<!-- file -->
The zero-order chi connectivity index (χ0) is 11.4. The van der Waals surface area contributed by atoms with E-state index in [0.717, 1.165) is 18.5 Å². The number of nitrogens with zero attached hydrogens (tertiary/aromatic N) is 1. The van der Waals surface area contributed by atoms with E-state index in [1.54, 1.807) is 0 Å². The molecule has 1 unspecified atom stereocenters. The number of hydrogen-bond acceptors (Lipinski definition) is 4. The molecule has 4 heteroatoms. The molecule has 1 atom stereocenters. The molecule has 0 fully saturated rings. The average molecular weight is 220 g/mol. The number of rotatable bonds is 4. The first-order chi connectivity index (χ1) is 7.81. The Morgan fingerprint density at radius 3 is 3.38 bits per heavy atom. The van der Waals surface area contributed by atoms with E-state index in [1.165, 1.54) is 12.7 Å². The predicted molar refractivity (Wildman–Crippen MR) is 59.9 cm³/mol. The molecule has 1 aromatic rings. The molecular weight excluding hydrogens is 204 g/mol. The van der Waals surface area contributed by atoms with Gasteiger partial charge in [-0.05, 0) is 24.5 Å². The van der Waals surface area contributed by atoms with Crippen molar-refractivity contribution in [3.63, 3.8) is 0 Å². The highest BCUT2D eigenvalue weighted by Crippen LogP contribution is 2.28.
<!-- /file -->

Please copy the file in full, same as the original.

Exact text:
The zero-order chi connectivity index (χ0) is 11.4. The van der Waals surface area contributed by atoms with E-state index in [0.717, 1.165) is 18.5 Å². The number of nitrogens with zero attached hydrogens (tertiary/aromatic N) is 1. The van der Waals surface area contributed by atoms with E-state index in [1.54, 1.807) is 0 Å². The molecule has 1 unspecified atom stereocenters. The number of hydrogen-bond acceptors (Lipinski definition) is 4. The molecule has 4 heteroatoms. The molecule has 1 atom stereocenters. The molecule has 0 fully saturated rings. The average molecular weight is 220 g/mol. The number of rotatable bonds is 4. The first-order chi connectivity index (χ1) is 7.81. The Morgan fingerprint density at radius 3 is 3.38 bits per heavy atom. The van der Waals surface area contributed by atoms with E-state index in [1.165, 1.54) is 12.7 Å². The predicted molar refractivity (Wildman–Crippen MR) is 59.9 cm³/mol. The molecule has 1 aromatic rings. The molecular weight excluding hydrogens is 204 g/mol. The van der Waals surface area contributed by atoms with Gasteiger partial charge in [-0.05, 0) is 24.5 Å². The van der Waals surface area contributed by atoms with Crippen molar-refractivity contribution in [3.63, 3.8) is 0 Å². The highest BCUT2D eigenvalue weighted by Crippen LogP contribution is 2.28.